Published: July 2017
Explore functional programming and discover new ways of thinking about code. You know you need to master functional programming, but learning one functional language is only the start. In this book, through articles drawn from PragPub magazine and articles written specifically for this book, you’ll explore functional thinking and functional style and idioms across languages. Led by expert guides, you’ll discover the distinct strengths and approaches of Clojure, Elixir, Haskell, Scala, and Swift and learn which best suits your needs.
Functional programming is on the rise because it lets you write simpler, cleaner code, and its emphasis on immutability makes it ideal for maximizing the benefits of multiple cores and distributed solutions. So far nobody’s invented the perfect functional language—each has its unique strengths. In Functional Programming: A PragPub Anthology, you’ll investigate the philosophies, tools, and idioms of five different functional programming languages.
See how Swift, the development language for iOS, encourages you to build highly scalable apps using functional techniques like map and reduce. Discover how Scala allows you to transition gently but deeply into functional programming without losing the benefits of the JVM, while with Lisp-based Clojure, you can plunge fully into the functional style. Learn about advanced functional concepts in Haskell, a pure functional language making powerful use of the type system with type inference and type classes. And see how functional programming is becoming more elegant and friendly with Elixir, a new functional language built on the powerful Erlang base.
The industry has been embracing functional programming more and more, driven by the need for concurrency and parallelism. This collection of articles will lead you to mastering the functional approach to problem solving. So put on your explorer’s hat and prepare to be surprised. The goal of exploration is always discovery.
Five Questions for the Editor of Functional Programming: A PragPub Anthology
Q: This book is titled “Functional Programming: A PragPub Anthology.” First question: What’s a PragPub?
A: PragPub is a monthly magazine by and for software developers that I created in 2009 for the Pragmatic Programmers. It began as a showcase for the authors of their books, and has evolved into an independent publication. But we still have a close relationship with the Pragmatic Programmers, and we still feature many of their authors. This book, for example, includes chapters by Stuart Halloway, Venkat Subramaniam, and Dave Thomas, all of whom have written well-received books on the subjects they write about in this book.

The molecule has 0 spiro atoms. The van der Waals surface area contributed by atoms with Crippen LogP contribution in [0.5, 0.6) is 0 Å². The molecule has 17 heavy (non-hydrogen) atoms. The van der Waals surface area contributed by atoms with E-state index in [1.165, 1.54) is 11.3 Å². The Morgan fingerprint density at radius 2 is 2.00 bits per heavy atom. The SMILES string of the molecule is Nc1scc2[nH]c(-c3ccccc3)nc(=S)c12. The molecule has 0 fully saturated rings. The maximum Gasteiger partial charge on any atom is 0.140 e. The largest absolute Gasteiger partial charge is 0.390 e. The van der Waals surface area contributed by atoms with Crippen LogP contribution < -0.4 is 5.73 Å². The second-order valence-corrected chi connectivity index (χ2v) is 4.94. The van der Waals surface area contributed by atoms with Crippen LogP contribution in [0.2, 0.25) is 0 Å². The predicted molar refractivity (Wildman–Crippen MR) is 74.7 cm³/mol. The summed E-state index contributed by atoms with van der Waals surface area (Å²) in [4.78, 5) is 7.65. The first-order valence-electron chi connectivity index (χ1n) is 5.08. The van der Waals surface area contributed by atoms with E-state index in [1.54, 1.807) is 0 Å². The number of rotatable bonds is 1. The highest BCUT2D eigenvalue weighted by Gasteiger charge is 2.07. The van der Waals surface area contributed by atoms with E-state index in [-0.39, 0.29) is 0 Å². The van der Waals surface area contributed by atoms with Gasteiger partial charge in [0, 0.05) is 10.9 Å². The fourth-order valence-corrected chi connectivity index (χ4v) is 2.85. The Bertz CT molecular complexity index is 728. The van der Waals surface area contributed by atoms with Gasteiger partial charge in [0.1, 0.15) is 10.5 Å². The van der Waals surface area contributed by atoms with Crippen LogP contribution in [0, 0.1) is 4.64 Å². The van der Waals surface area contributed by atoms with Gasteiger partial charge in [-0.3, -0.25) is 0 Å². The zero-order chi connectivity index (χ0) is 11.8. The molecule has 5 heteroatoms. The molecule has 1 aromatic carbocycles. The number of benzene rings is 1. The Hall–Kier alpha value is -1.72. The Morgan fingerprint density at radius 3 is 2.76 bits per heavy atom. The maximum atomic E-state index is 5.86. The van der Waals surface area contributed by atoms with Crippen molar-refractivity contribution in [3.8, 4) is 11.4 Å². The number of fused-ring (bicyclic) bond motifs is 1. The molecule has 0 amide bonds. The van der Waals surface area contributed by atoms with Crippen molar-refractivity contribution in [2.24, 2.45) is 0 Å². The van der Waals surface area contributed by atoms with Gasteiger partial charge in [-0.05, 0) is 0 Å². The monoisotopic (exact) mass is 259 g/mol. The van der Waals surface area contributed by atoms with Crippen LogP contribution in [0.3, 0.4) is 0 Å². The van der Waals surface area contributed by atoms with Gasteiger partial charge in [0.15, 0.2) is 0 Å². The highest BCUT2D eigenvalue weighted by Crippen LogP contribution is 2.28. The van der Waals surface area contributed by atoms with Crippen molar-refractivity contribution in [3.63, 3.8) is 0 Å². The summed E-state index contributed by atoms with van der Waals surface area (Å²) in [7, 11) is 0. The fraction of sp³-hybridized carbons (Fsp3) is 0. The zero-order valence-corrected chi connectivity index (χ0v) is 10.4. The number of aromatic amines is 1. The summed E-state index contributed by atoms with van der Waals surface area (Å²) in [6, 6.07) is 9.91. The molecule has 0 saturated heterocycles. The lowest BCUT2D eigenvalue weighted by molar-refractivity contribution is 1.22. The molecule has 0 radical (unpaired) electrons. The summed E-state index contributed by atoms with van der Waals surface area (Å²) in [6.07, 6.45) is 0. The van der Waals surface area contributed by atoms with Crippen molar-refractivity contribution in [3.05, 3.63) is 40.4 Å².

Q: OK, how about the Anthology part? This is a collection of articles from the magazine?
A: It’s that, but I tried to put together a book that makes sense on its own. The chapters here are based on a selection from over a thousand articles we’ve published in the course of the past eight years. The idea was to look at one topic from a variety of perspectives, and with each perspective to have some introductory chapters and some more advanced chapters. Once I settled on a topic, I had a lot of articles on this topic to choose from, and I left out some really good ones because they didn’t fit the purpose of this particular book. Maybe they’ll be in the next one.
Q: And that one topic is functional programming?
A: Yes, and the different perspectives on it are its implementation five different languages: Clojure, Elixir, Haskell, Scala, and Swift. Each language embraces functional programming differently, implements functional capabilities in its own way, and encourages different styles of functional programming. It’s a matter of emphasis. I thought it would be useful to see these different perspectives on functional programming side by side.
Q: So readers can see which approach they prefer?
A: That, and because there’s virtue in seeing the same idea from different perspectives. You get a more rounded mental model of the concept. Take the avoidance of mutable state. That’s considered a defining feature of functional programming, but you see it differently if you think of it as a useful technique to use in certain circumstances as opposed to the default way to write functions. Seeing it from both those perspectives, I’m convinced, leads to a richer understanding.
Q: You mentioned the next book. Will there be more PragPub Anthologies?
A: The market willing. I have two more in the planning stages. Functional programming was a pretty obvious place to start. It’s a hot topic for programming books right now and it’s a particular interest of mine. We’ll probably return to it with a different approach, because there’s definitely a good solid book’s worth of functional programming material in the magazine. But the next one will probably be something quite different. And of course we keep publishing the magazine. The key article that the whole book coalesces around may be one we publish next month, or the next.
Published: July 2017